MLS’s Ray Gaddis Embraces The Concept Of Brotherly Love

The moment was captured on a video camera when Ray Gaddis was merely six years old. He looked into the camera, draped in his soccer jersey, and with his trademark smile and sparkling eyes, declared that he would one day be a professional soccer player.

WATCH- Ray Gaddis

Ray Gaddis

Now entering his seventh season with Major League Soccer’s Philadelphia Union after a decorated college career at West Virginia, Gaddis has become one of the City of Brotherly Love’s most respected pro athletes. What has endeared him to most has been a sense of humility and excitement that’s rarely seen in the pro ranks. He’s adamant that success is not derived by being good at his job, but rather by simply being a good person. 

Gaddis, an Indianapolis native, is thankful for what the city of Philadelphia and playing for the Union has given him. In turn, and with little fanfare he makes it a point to go out into the city streets to help those who are less fortunate. He recently teamed up with Honeygrow and Chipotle to distribute meals to the homeless. But it’s something he’s been doing for years that folks are now learning about.

As the frigid winter temperatures grip the city, Gaddis knows that a hot meal can make a mometary world of difference, especially for those that don’t have regular access to food.  

“Living and playing in Philadelphia given me so many memories, so many blessings, so many incredible experiences, I think it’s vital that when God blesses you, he wants you to bless others,” Gaddis said.

For young athletes looking to emulate someone as a role model, Gaddis – who lives by the adage that if you work hard and have a healthy respect for humanity then good things are bound to happen – would be a good choice.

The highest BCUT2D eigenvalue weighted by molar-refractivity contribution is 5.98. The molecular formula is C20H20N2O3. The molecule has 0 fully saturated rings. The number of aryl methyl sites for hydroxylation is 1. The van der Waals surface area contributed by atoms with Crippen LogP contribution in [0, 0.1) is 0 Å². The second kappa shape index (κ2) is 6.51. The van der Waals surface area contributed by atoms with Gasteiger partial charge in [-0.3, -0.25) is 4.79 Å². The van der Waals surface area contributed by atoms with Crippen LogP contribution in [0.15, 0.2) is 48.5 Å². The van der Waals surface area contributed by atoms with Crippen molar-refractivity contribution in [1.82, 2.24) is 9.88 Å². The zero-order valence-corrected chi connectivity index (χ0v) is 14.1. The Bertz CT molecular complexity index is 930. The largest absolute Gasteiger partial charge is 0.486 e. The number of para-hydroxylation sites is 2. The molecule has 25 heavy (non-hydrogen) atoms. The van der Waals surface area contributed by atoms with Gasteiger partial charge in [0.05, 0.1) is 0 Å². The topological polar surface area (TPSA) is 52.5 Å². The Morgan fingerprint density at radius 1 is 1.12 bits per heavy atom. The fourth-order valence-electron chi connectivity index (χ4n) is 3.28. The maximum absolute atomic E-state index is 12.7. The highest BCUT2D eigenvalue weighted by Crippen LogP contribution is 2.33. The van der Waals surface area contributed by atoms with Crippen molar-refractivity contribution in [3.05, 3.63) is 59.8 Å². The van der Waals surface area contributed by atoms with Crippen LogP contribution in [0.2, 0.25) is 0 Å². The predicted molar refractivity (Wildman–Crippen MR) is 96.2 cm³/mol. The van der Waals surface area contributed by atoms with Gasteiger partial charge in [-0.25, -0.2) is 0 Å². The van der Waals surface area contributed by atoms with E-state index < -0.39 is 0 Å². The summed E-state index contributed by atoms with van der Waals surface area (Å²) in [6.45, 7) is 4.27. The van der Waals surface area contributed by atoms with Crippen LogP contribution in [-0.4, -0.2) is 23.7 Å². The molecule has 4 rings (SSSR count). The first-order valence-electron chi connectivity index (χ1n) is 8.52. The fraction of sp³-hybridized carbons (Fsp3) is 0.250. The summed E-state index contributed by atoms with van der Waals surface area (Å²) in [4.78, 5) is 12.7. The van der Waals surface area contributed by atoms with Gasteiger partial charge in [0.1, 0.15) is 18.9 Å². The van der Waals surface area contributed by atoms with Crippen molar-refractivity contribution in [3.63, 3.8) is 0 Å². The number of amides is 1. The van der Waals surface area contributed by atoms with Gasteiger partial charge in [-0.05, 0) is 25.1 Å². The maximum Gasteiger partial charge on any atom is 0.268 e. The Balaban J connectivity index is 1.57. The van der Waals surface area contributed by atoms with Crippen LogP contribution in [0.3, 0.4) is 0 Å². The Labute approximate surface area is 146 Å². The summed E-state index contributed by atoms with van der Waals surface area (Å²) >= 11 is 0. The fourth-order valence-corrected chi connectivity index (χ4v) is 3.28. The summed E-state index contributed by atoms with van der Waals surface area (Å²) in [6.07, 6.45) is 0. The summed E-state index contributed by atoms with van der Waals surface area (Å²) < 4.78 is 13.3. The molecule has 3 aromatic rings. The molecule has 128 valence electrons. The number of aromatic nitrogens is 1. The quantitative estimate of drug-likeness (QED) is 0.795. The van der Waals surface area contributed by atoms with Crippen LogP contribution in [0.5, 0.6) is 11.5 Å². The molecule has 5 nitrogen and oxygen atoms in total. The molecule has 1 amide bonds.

I think from the beginning, Ray has carried himself the right way, said the Union’s technical director Chris Albright when Gaddis signed a contract extension in 2014. Off the field, I think hes been a great citizen; hes done a lot of things in the community that everybody in the front office can speak to. But in our business, those qualities often go unnoticed if youre not performing on the field, and hes done that as well. Rays God-given ability his athleticism and his speed is something you cant teach. Certainly [interim manager] Jim [Curtin] would say the same thing. I think his ability to be able to shut down opposing attacking midfielders or opposing wingers is a specialty. That being said, what you would call Rays deficiencies a couple of years ago, hes improved on tremendously. And that speaks to his work rate and the way he approaches being a professional.

And yet, the way he approaches being a young man of integrity who uses his gifts to impact others is even more impressive.

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